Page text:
Any suggestions for Arduino shields capable of supporting NEMA 23 [Pololu #1478 (SY57STH76-2804A)]? I’ll need to support six of the stepper motors in total so it’d be helpful if I could connect two or three motors per shield (addressable and stackable). Thanks so much!
We do not carry any Arduino shields for stepper motor drivers, and I do not have any specific recommendations for one. Most shields I’ve seen only support drivers with the standard STEP/DIR interface, so they would (at minimum) require some kind of pin remapping to make them stackable. Also, they usually only support drivers in the smaller 16-pin form factor, and I do not know of any drivers in that size that would be able to handle the 2.8A per phase of the #1478 stepper motor.
It could be difficult to reliably generate the STEP signals for 6 stepper motors at the same time, too. Instead, you might consider using a driver/controller that supports a higher level control interface, such as one of these:
Tic 36v4 USB Multi-Interface High-Power Stepper Motor Controller: The Tic 36v4 can easily handle the 2.8A per phase current rating of that motor, and it supports six different control interfaces, most notably for your application TTL serial and I2C, either of which would allow you to connect 6 Tics to the same bus and easily control 6 motors independently. You can find more information about this in the “Setting up serial control” and "Setting up I2C control section of the Tic user’s guide, respectively. The Tic also has various settings to do more advanced motion such as acceleration limiting without any additional overhead from your Arduino.
High-Power Stepper Motor Driver 36v4: This board has similar power characteristics as the Tic 36v4, but does not have many of the extra features such as USB and non-volatile settings. It needs to be configured via SPI on each startup, then you can continue controlling it via SPI or the STEP/DIR interface.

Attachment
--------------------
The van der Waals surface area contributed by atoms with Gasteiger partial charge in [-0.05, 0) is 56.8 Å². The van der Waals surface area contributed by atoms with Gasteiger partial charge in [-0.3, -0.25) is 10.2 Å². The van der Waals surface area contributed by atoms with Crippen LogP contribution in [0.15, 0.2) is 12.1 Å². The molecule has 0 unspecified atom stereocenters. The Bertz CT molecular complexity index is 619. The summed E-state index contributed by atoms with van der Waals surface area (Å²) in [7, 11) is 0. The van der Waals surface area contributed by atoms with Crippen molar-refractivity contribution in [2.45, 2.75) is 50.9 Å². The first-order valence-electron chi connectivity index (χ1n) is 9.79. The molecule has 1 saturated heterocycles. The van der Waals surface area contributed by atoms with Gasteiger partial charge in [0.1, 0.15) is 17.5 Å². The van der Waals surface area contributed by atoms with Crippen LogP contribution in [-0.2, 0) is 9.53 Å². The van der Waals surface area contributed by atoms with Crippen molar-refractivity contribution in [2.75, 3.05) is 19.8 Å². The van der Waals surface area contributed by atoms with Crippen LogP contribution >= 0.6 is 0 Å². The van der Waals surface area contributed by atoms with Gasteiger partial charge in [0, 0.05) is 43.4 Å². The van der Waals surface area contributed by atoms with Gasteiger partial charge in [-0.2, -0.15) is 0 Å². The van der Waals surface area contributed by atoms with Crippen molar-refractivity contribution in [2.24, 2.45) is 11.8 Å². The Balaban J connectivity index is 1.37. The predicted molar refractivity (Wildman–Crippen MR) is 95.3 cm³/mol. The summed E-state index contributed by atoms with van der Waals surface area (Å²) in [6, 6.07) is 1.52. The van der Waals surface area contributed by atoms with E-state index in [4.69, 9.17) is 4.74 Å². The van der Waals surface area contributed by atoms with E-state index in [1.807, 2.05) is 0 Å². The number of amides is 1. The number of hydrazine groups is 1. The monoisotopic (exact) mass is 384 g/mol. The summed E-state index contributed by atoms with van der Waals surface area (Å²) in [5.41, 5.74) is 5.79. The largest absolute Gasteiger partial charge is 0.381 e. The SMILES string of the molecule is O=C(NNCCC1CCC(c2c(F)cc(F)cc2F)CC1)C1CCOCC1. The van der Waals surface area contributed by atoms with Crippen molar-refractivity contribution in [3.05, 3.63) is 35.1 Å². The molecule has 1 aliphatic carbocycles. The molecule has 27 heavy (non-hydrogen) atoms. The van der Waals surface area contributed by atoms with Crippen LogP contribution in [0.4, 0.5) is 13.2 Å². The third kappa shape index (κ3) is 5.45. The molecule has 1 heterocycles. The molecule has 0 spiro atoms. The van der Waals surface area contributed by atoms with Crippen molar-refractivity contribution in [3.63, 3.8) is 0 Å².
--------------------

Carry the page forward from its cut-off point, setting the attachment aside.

I see, I was looking at those Tic stepper motor controllers and I just found out I can control them via USB using a PC, that way I won’t need to use a microcontroller.
The Tic 36v4 has a operating voltage of 8V to 50V while the stepper motors I mentioned have a rated voltage of 3.2V. Can I get past this? And if I used the USB connection directly to PC, since that has a standard rating of 5V at 0.5A, I’ll have to connect an external power supply right? Thanks so much for your help!
You can safely drive a stepper motor using a higher voltage than it is rated for as long as you are using a current limiting driver like the ones we carry (including the Tic controllers). Doing so can be beneficial too, as it allows you to reach higher step rates. You can find more details in the first question under the “FAQs” tab of the motor’s product page. As you described, you should use an external power supply for the motor.
Right, thanks so much, that makes a lot more sense! So if I get any power supply with at least 2.8A and a voltage between 8V and 50V, the voltage regulator on board would make it work out?
Figuring out the current requirements of the power supply is a little more complicated than that, and the driver uses current chopping, which is different than a voltage regulator.
The #1478 stepper motor is rated for 2.8A per phase, and it has 2 phases (or coils). This means if you energize the coils at the rated voltage of 3.2V, each one would draw 2.8A. The actual current the driver sends through each coil will depend on the particular step index the motor is at, but it should never be greater than the rated current, so this is a safe value to use. Since power is conserved (i.e. power in equals power out), if you use a higher voltage on the input of the driver, the input current can be lower to achieve the same output power. For example, if you power it with 12.8V, the input current required would only be 0.7A per phase (i.e. 1.4A total).
As I mentioned above, this is a bit of an over-simplification (i.e. most drivers only power each coil to 71% power on full step indexes and there are efficiency losses that I’m not considering), but it should work fine for determining the minimum requirements of a power supply for most cases.
Right, seems complicated. To simplify things a lil bit more, if I used this Pololu wall power adapter (#1774), would it work? If not, could you suggest me a power adapter in your shop that would work? Thanks so much for your time!
Yes, that 12V, 3A wall adapter would be fine for powering a single #1774 stepper motor.
If you wanted to power all 6 of your steppers from a single 12V source, you would want one that can handle at least 9A (ideally a little more than that, especially if you are powering other devices in your system with it). Alternatively, if you used a 24V supply, I would recommend one that can handle at least 5A. I do not have any recommendations for supplies like that, but they should be fairly easy to find on larger marketplaces like Amazon.
I see! Thanks so much for all of your help! I think I’ll just power each one individually, that way I don’t have to do a ton of wiring!